April 12, 2018
An international research team, led by postdoctoral fellow Carl Rodriguez, has found that dense star clusters could be a breeding ground for black holes, writes Elise Takahama for The Boston Globe. These star clusters “can create a new black hole that’s more massive and the new massive one can find itself another companion and potentially merge again,” Rodriguez explains.
In an article for Physics World about unique scales of measurement, Stephen Ornes highlights the “smoot,” a measurement of distance equivalent to the height of MIT alumnus Oliver Smoot. Ornes, who spoke with Smoot for the story, notes that he “eventually led the leading organizations behind setting standards of measurement.”
BBC News reporter David Robson writes that MIT researchers have devised a simple test to help determine whether you are communicating with a chatbot or a human. Robson writes that the findings suggest “knowingly flouting a taboo and provoking, rather than simply describing, an emotion might be the most straightforward way of conveying your shared humanity.”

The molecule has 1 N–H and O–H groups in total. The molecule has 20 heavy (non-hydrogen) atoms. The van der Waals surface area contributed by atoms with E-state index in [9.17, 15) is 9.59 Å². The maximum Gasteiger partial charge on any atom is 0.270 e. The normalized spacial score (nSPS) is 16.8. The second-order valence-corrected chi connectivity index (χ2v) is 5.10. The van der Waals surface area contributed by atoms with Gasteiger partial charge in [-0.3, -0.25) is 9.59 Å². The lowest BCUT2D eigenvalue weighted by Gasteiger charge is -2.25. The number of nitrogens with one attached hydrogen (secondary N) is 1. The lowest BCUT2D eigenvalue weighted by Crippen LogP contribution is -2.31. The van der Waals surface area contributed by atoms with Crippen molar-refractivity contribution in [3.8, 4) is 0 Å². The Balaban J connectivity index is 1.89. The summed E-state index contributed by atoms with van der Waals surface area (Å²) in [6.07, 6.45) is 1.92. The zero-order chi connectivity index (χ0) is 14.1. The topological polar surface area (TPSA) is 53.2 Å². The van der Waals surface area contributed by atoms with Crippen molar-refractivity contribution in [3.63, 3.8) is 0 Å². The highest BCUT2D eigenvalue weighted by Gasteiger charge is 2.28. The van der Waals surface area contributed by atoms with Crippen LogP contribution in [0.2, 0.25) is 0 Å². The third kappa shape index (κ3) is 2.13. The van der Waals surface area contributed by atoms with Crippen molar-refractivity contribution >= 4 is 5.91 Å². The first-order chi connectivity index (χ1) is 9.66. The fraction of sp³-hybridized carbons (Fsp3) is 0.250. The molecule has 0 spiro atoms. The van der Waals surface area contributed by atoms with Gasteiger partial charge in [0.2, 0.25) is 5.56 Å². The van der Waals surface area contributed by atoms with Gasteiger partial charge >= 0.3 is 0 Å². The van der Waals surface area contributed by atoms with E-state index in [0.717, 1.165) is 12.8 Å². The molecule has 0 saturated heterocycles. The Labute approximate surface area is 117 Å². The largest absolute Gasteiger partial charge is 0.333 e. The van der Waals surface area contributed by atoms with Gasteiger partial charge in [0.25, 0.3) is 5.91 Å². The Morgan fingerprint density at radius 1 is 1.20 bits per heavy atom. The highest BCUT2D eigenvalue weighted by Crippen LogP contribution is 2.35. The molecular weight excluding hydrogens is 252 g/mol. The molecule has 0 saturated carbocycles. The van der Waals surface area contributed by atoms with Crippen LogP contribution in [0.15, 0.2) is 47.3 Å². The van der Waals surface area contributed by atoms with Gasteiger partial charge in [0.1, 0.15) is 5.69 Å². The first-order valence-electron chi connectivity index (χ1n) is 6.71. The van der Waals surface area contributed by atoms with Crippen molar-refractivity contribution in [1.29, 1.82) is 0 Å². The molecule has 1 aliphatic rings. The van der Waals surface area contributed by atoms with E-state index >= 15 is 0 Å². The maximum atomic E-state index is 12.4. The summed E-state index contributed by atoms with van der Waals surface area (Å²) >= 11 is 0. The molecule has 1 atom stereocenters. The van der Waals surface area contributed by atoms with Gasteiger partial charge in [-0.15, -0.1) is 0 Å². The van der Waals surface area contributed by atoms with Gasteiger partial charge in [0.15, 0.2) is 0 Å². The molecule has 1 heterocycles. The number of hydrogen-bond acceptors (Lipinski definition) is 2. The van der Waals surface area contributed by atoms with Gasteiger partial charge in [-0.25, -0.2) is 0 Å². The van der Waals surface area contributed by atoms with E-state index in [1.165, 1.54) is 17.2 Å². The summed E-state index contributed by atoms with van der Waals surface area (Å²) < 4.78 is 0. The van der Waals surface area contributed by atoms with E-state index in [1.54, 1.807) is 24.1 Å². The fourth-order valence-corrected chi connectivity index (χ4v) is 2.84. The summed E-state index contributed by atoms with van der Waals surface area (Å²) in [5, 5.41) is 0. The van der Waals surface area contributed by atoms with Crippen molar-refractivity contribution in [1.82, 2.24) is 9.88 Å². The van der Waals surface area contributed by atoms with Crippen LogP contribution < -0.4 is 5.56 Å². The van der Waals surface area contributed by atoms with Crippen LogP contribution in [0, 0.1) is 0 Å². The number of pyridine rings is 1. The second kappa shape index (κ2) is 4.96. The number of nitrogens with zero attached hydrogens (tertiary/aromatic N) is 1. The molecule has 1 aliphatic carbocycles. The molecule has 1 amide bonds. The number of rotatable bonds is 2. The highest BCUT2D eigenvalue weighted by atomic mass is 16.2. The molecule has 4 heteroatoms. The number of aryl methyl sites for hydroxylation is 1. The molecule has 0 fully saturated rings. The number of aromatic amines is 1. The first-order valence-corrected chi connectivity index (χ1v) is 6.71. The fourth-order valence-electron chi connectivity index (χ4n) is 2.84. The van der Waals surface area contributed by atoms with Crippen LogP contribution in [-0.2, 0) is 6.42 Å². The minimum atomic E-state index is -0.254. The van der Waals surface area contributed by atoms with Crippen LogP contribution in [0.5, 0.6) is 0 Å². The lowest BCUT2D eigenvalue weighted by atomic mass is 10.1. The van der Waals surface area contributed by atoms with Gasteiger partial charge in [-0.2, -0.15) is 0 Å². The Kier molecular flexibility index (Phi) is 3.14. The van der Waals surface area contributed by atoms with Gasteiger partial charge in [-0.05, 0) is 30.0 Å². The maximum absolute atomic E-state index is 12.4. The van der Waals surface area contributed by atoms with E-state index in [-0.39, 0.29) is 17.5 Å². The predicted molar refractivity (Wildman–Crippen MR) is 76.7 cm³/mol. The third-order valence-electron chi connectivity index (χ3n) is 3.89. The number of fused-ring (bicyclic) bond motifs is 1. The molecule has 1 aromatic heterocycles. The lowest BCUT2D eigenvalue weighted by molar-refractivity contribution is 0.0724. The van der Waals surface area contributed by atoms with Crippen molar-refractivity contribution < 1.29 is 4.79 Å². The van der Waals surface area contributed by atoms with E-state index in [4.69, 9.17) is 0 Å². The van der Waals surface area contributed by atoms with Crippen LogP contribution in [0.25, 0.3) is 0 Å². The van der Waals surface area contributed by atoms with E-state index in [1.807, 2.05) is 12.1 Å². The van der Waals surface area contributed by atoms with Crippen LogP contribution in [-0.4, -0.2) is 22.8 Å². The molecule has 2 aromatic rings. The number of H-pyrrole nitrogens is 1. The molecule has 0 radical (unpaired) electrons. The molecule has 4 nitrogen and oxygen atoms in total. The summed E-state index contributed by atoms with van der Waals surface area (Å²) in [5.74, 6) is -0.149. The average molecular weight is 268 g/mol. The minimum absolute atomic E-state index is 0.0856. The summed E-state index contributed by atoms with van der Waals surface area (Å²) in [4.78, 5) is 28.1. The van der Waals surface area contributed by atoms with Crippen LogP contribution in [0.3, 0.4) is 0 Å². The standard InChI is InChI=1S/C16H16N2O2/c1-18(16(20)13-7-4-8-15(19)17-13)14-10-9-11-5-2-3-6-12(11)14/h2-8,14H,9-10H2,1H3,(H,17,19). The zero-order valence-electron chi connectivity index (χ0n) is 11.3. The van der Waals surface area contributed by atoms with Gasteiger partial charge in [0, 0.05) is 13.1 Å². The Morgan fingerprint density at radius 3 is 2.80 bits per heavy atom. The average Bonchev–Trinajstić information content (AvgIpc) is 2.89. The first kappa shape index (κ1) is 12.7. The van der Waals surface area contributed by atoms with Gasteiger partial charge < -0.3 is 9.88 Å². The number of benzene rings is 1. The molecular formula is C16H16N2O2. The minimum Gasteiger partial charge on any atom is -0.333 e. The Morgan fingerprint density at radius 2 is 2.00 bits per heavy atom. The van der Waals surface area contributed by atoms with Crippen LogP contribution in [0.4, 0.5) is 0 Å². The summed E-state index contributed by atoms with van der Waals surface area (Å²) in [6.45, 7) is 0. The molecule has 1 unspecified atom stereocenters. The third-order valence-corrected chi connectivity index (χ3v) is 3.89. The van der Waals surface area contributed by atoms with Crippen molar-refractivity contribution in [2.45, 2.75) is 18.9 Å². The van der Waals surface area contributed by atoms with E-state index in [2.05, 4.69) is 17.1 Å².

Vox reporter David Roberts writes about a new study by MIT researchers examining what factors contributed to bringing down the cost of solar panels. Roberts writes that the researchers found “policies that create incentives for private investors to develop and deploy solar panels are responsible for well over half of the decline in solar PV costs.”
In an article for The Wall Street Journal, Senior Lecturer Robert Pozen writes that Congress should pass legislation allowing small employers to band together to provide employees access to a common retirement plan. Pozen notes that the new plan “also ought to further reduce the retirement-coverage gap by addressing the needs of part-time and seasonal employees.”
Boston Herald reporter Jordan Graham writes that an MIT startup, Accion Systems, is developing a new satellite propulsion technology that could make engines significantly cheaper and more efficient. Graham explains that, “Accion uses a propulsion system called ion electrospray, which shoots ions through holes in the thruster, sending the device in the opposite direction in space.”